She brought six women's stories to Durfee in the summer of 2011, she said, though she did not have any direct experience of inappropriate conduct herself.

"We're all wondering, 'Why didn't the chairman listen to our concerns?'" Saldaña said. "His defense now is that he spoke to Filner privately and Filner assured him no one had filed a formal complaint .... I mean, he wasn't harassing people in his office the way he's accused of now. He was harassing constituents, or professional women who basically needed to maintain a working relationship with him. So of course they weren't going to file a formal complaint against a seated congressman."

There was, for the women, also the baffling question of whom to report Filner to. The women Saldaña had heard about at the time didn't work for him, or know about each other, or necessarily even think a crime had been committed. "It looks like isolated behavior to them. They have no idea this person is doing these things to other women in other venues. It appears to be an isolated situation so instead of going and reporting it -- and again, who do you report it to?" Saldaña asked. "It's not illegal. It's not a workplace situation. It's just a very awkward and inappropriate, you know, social interaction."

Sullivan also brought women's stories to Durfee -- and got the same response. "I too expressed concerns to Jess based on conversations I had had with other women that Bob could jeopardize the campaign we were all working on so hard," she said. "Jess committed to talking with Bob and he met with Bob and when he reported back to me he said Bob said, 'I'm a single guy. I'm going to play the field and date' -- and this was before his engagement had been announced -- 'and no complaints have ever been filed against me.' And unfortunately we didn't have any kind of formal complaint."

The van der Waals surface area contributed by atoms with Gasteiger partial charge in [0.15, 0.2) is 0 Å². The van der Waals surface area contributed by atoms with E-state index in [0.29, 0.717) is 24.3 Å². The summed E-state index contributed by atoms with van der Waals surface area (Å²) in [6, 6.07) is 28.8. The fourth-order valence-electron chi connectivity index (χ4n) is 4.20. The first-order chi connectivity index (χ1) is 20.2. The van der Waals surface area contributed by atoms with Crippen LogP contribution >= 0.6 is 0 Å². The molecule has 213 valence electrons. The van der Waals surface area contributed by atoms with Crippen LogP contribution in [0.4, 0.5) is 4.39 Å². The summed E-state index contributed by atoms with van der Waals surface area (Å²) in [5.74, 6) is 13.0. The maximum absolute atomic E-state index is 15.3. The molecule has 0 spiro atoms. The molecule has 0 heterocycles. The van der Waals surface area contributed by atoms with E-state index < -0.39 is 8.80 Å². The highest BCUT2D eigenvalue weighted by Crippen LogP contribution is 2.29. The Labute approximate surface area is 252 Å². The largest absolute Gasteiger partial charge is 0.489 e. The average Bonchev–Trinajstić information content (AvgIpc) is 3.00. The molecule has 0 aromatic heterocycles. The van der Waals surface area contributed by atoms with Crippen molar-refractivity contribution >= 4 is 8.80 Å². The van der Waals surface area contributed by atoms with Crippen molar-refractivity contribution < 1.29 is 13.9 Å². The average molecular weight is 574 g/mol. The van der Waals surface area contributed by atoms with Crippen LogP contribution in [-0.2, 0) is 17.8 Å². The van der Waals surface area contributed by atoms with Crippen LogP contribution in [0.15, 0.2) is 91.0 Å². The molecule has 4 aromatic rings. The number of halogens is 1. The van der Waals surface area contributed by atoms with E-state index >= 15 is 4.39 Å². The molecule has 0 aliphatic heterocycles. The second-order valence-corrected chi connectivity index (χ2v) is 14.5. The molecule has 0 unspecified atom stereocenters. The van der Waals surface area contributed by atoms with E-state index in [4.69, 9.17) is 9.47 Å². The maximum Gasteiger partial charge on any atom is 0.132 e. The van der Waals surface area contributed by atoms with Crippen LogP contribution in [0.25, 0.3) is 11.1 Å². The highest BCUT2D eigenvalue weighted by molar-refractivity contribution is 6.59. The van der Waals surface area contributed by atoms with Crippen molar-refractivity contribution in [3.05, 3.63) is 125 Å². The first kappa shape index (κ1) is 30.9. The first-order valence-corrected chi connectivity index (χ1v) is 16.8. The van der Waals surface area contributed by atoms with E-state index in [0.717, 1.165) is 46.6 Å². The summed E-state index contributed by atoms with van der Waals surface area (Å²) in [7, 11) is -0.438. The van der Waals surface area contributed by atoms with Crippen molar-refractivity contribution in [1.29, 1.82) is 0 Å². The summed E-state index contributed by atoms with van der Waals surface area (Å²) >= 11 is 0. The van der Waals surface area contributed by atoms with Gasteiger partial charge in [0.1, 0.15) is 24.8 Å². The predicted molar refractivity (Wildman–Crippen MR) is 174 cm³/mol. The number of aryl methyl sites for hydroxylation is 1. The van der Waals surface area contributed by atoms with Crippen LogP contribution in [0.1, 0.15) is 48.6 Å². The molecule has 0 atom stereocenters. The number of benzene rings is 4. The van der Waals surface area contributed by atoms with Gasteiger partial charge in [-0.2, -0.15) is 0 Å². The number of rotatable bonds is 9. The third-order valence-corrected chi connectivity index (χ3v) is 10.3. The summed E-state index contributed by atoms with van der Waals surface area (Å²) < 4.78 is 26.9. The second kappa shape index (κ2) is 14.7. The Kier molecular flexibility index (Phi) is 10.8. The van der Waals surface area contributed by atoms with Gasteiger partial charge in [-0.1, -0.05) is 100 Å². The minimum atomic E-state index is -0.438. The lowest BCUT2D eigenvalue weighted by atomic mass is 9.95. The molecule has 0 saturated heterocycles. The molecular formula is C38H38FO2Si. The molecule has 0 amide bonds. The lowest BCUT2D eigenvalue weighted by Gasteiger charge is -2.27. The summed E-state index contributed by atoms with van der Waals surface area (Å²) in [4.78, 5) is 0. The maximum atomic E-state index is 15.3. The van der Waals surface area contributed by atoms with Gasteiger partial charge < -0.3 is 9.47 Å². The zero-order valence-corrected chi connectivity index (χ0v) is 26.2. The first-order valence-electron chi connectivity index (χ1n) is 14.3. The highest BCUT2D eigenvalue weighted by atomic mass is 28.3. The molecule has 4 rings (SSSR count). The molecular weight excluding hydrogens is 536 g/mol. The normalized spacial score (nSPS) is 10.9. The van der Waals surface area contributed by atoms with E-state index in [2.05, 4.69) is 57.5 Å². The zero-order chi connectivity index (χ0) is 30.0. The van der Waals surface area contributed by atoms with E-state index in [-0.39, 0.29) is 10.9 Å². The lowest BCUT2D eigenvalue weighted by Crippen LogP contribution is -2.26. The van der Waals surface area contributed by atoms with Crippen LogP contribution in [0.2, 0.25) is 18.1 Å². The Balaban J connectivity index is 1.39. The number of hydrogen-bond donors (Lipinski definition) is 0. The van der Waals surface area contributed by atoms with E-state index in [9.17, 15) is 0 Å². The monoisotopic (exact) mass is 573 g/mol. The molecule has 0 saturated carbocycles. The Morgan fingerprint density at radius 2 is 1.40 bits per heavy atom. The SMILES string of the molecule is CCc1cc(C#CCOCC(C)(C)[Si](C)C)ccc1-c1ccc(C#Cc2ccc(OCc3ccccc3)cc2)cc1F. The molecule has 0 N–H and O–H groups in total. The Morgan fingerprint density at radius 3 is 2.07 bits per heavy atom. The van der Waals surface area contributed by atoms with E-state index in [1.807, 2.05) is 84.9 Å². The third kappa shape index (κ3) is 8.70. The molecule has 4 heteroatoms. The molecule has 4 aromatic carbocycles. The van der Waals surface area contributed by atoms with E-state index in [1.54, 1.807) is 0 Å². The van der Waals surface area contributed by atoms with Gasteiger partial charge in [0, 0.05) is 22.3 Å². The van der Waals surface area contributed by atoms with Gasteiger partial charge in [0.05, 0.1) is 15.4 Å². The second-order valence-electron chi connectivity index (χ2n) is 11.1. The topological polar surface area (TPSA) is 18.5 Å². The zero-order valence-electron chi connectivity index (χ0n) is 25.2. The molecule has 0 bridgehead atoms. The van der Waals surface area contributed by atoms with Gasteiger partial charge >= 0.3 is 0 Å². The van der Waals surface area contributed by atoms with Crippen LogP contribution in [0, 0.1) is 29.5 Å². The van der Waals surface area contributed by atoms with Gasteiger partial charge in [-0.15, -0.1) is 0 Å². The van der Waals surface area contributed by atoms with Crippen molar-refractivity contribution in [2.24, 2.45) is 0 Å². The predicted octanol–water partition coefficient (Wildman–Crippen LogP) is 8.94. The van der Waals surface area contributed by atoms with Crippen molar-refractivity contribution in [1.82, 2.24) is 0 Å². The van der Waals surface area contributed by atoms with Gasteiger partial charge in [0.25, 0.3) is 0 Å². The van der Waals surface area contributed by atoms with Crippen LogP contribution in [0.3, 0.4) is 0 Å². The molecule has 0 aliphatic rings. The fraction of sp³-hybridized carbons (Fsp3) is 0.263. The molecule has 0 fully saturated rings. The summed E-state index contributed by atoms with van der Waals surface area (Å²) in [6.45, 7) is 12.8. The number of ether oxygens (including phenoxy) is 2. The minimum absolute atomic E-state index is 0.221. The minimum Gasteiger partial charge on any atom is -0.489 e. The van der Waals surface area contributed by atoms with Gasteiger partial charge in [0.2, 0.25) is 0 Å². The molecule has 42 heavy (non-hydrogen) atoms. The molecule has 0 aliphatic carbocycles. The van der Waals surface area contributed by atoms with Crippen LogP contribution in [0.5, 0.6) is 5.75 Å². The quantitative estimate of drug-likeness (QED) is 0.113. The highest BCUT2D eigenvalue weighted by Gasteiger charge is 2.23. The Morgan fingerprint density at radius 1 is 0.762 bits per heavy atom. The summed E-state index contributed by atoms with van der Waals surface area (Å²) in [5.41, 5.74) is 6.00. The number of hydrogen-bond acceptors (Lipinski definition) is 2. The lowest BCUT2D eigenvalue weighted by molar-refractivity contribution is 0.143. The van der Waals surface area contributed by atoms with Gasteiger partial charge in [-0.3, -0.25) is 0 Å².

Diaz, for her part, had been asked out by Filner at a Southern San Diego women's event but told The Atlantic the encounter was "not intimidating in any way" -- just "weird." She brought her story to Durfee at the urging of Saldaña, whom she considered a political mentor. "I told him my experiences, but more importantly, [that] I had heard many women confirm that they had similar kind of unsettling experiences," Diaz said. "My conversation with Jess was more of a heads up -- listen, this happened to me, I know it's happened to a lot of other women. I certainly didn't understand the severity of Bob's actions. I had only heard from women that had had the same kind of experience I had, which was more of an awkward encounter -- nothing physical, nothing really ghastly, but clearly inappropriate."

Presented by

Garance Franke-Ruta is a former senior editor covering national politics at The Atlantic.